“It’s remarkable that Apple Computer Inc., heading the BusinessWeek 50 list of the best corporate performers, was on the brink not so long ago… While the iPod gets most of the headlines, the Mac still brought in 39% of Apple’s sales in 2005. And while most analysts think that iPod sales will continue to skyrocket for the next couple of years, they also believe that the music player market will come back to earth at some point. ‘The Mac will be increasingly important [to Apple’s growth] in the last years of the decade,’ says Needham & Co. analyst Charles Wolf,” BusinessWeek reports. “The reason is straightforward: On the whole, PCs are much bigger than digital music. Right now, Apple dominates the digital music player market, which is expected to hit $12 billion in 2009, with a share of more than 70%. But Apple has just 5% of the $75 billion home PC market. Each additional point of PC market share that Apple gains would equal roughly $750 million in sales. That’s a big chunk for a $16 billion company. Shaw Wu, an analyst at American Technology Research, thinks Mac sales could grow 25% in 2007, vs. 10% for the broader industry. Beginning in 2007, says Wu, ‘I think the Mac business will outgrow the iPod business.'”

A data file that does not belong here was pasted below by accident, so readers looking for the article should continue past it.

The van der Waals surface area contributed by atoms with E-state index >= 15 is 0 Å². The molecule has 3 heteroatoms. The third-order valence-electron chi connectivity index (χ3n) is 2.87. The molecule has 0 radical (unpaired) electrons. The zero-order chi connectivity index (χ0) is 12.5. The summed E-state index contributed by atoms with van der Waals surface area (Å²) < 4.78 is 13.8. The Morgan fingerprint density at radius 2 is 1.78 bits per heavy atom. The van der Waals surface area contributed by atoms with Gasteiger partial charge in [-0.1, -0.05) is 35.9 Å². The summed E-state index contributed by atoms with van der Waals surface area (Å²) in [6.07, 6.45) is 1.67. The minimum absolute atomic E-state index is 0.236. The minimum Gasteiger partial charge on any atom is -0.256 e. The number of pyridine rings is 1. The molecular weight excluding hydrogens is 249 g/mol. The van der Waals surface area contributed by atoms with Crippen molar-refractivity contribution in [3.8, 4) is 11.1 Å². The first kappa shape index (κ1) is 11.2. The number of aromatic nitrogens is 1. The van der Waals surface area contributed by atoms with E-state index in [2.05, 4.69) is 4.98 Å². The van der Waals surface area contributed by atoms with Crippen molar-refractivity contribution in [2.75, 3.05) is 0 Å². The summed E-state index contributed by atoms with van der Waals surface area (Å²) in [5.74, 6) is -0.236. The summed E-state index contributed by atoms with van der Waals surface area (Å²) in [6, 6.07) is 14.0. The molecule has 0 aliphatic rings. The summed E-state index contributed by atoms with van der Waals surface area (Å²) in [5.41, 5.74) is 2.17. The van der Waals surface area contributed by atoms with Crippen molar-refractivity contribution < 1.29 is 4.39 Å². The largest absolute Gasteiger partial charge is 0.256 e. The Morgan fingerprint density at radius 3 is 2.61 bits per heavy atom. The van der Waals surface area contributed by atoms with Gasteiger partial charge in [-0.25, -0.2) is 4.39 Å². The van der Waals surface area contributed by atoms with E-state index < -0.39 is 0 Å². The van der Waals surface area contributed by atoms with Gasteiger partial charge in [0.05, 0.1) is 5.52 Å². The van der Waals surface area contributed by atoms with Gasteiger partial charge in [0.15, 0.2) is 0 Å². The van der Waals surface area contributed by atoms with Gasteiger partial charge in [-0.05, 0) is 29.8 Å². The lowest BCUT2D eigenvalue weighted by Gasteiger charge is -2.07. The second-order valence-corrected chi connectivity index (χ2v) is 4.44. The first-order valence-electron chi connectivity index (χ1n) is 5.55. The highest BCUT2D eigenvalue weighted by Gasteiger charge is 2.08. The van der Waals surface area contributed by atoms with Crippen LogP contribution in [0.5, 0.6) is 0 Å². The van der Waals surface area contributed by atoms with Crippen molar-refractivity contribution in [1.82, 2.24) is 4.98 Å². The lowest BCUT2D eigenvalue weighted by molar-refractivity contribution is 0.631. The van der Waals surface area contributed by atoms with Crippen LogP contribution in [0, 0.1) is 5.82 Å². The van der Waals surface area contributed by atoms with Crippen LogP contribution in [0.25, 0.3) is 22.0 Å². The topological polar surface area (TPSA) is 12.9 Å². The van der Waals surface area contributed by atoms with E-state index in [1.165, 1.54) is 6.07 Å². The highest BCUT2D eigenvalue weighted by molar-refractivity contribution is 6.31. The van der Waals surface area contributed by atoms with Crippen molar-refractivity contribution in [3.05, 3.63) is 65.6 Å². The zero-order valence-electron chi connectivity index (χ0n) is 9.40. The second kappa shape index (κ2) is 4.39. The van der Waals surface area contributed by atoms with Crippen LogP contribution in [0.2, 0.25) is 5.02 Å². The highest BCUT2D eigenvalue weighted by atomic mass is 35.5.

“There are plenty of reasons to expect a Macintosh renaissance. Currently, Apple is struggling to meet demand for its new MacBook Pro laptop despite a $1,900 price tag that is nearly twice that of garden-variety rivals. Apple-watchers expect the company to launch lower-priced MacBooks in coming months to compete for the lion’s share of the market. By early next year, Adobe Systems Inc. will have converted its popular graphics and Web publishing software to run at top speed on the new Intel-based Macs, a critical event for Mac power users,” BusinessWeek reports. “Apple has some wild cards it can play to goose the Mac’s market share, as well. While Apple won’t comment, Needham’s Wolf believes that the Intel-based Macs will be able to run Windows programs right along with Mac titles by yearend. That could entice hordes of disgruntled PC owners to give the Mac a shot, secure in the knowledge that they can continue using familiar programs. This prospect seems to resonate among younger buyers, where Apple’s resurgence has been most pronounced. Earlier this year, Wolf surveyed 255 college students, and the number of Windows-compatible PC owners who said they would “definitely” buy a Mac if it had this capability jumped from 1.8% to 13.5%.”
BusinessWeek reports, “In the longer term, Apple could still try an oft-debated strategy: licensing its Mac software to other PC makers. Dell Inc. has already expressed an interest in stamping out Mac clones, much as it does with Windows-based PCs today. With more companies hawking Macs, Apple’s market share could rise into double digits. “Multiple PC makers have expressed an interest. It’s not just Dell,” says Kay.”
More in the full article here.
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